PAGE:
What a revelation!
Geniuses are now coming forward in droves, urging for speed limits to be reduced on highways around B.C. – or at the very least during the wintertime when driving conditions are sketchy at best.
Glory, glory, hallelujah, people are starting to see the light!
It’s been a nightmare on B.C. roads this winter, particularly on the Coquihalla with numerous serious crashes. It’s a wonder no one was killed during a recent pile-up involving six vehicles, including two buses, that injured nearly 30 people.
It’s not just there that’s a mess, though. The Island has also seen some major accidents, shutting down the Trans-Canada Highway.
Speed is obviously a huge contributing factor, along with good old driver error and lack of paying attention. For some reason, people seem to place a lot of trust in their vehicles that they’re not going to spin out or crash while travelling on roads covered or partly covered with snow and ice.
There should not be a roadway anywhere in the province with a120-kilometre speed limit. Remember, that’s supposed to be the maximum, but most drivers look at it as a minimum and typically drive 10 kmh or even 15-20 kmh above that.
Not that long ago, then-B.C. Transportation Minister Todd Stone was unveiling 120 kmh speed zones, including the Inland Island Highway, amid much fanfare and applause.
At the time, I remember saying something to my wife like ‘are they freaking crazy?’ or maybe not quite that polite.
It’s a proven fact the degree of seriousness in an accident multiples at higher rates of speed. The lower the speed, the less the chances of serious injury or death.
Is anybody with me so far?
How did anyone ever logically think a 120 kmh speed limit was going to be a good thing? At that rate, you’re guaranteed every accident is going to be a major one.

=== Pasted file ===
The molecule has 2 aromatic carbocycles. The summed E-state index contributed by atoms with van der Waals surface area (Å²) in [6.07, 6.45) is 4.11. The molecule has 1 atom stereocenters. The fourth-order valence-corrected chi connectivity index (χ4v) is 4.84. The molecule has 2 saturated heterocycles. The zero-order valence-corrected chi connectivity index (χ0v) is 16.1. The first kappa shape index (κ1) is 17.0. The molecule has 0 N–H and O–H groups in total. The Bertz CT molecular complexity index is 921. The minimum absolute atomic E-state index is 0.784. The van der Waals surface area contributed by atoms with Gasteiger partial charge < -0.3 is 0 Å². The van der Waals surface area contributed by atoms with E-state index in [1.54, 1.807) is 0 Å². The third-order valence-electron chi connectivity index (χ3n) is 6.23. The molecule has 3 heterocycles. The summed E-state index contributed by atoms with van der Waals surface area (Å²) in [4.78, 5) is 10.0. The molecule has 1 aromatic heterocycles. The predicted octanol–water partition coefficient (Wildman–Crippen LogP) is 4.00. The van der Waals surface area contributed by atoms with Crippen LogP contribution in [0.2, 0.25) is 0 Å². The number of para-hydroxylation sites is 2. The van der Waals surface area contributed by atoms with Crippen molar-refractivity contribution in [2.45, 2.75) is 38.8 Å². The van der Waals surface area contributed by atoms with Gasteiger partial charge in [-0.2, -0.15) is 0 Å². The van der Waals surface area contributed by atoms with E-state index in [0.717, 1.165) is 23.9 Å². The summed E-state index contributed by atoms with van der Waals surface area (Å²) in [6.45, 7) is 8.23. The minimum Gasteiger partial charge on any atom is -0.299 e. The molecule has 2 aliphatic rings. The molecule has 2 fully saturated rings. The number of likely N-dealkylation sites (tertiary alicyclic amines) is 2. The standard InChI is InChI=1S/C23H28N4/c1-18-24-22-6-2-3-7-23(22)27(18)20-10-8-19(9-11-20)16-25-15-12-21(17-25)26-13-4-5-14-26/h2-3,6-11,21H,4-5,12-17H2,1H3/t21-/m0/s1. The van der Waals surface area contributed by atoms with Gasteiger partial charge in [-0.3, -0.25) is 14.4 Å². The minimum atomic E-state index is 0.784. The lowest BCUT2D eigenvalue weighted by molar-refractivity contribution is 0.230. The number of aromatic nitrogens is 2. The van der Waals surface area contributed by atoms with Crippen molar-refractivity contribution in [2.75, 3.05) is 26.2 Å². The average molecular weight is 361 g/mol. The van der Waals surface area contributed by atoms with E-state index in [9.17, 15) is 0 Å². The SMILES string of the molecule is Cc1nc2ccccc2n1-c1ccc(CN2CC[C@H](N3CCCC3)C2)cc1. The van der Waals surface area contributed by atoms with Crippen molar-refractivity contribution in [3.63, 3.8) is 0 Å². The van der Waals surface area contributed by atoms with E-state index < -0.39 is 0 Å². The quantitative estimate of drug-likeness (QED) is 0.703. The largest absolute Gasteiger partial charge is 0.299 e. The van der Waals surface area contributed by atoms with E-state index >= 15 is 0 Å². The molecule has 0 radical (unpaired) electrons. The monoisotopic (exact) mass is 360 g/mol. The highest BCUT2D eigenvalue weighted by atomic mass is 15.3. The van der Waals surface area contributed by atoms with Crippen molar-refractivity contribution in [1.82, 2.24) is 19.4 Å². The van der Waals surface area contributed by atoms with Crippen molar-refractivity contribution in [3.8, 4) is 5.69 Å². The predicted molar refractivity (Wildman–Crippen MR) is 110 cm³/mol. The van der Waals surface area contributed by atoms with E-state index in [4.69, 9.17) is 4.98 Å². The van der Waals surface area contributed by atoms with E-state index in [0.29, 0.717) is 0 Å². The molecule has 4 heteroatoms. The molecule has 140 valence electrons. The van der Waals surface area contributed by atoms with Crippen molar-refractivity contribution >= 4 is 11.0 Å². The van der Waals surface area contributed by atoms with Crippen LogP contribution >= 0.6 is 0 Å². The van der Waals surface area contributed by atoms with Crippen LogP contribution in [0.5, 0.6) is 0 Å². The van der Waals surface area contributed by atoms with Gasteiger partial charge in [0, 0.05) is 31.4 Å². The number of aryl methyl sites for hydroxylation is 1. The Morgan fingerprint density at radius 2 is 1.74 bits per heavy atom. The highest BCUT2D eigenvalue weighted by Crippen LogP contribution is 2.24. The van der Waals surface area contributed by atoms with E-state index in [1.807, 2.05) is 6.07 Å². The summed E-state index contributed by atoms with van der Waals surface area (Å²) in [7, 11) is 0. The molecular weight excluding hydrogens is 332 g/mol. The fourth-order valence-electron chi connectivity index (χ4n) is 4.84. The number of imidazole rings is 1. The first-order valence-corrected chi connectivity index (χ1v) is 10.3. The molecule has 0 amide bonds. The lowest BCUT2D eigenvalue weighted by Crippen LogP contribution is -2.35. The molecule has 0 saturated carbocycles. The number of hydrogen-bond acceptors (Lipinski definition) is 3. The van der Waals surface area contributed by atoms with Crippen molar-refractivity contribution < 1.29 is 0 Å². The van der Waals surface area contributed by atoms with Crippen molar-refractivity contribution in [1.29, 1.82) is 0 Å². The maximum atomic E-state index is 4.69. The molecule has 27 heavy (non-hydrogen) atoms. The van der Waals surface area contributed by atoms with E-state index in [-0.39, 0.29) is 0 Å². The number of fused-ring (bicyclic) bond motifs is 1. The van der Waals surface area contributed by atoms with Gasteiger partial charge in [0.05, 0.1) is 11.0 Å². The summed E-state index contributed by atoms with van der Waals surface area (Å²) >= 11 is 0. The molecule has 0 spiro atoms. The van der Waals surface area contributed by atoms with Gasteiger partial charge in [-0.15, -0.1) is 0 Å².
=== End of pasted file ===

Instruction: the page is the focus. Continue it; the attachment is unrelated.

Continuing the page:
Now I know you high-performance car owners are going to bitch, but the absolute maximum speed that should be allowable on any road anywhere in B.C. is 90 kmh. That means drivers will be given an allowable speed up to 100 without being pulled over by the cops and that’s plenty fast enough.
Under normal conditions, the 120 kmh might be feasible. But the conditions in most areas of B.C. are anything other than normal.
This isn’t the German Autobahn. Our roads are riddled with traffic lights requiring people to stop and start frequently so trying to reach high speeds often requires someone who doesn’t care for themselves or others on the road to dart in and out of traffic in order to accelerate.
Congestion is obviously becoming a major problem most everywhere on the Island and certainly throughout the main thoroughfares on the Lower Mainland. It’s unlikely many of us thought we’d see our system of roadways taxed so much by the volume from population growth at this early date.
Maybe it was going to happen in 2050 or something. But it’s accelerated, so to speak, and those long-term planning solutions were ignored too long to keep pace and now we’re faced with huge traffic jams and plenty of headaches.
Anyone traveling south into Victoria any morning of the week knows this all too well. There are too many cars on the road and people trying to pass through the mob are just increasing the dangers of more accidents.
And, once an accident happens, our roads essentially come to a standstill while analysts try to determine what happened and the injured are removed by ambulance.
Everyone has to use more common sense. You’re not going anywhere fast and a good first step will be a restriction in the speed limit to ensure everyone gets the message.
Don Bodger is the editor of the Chemainus Valley Courier.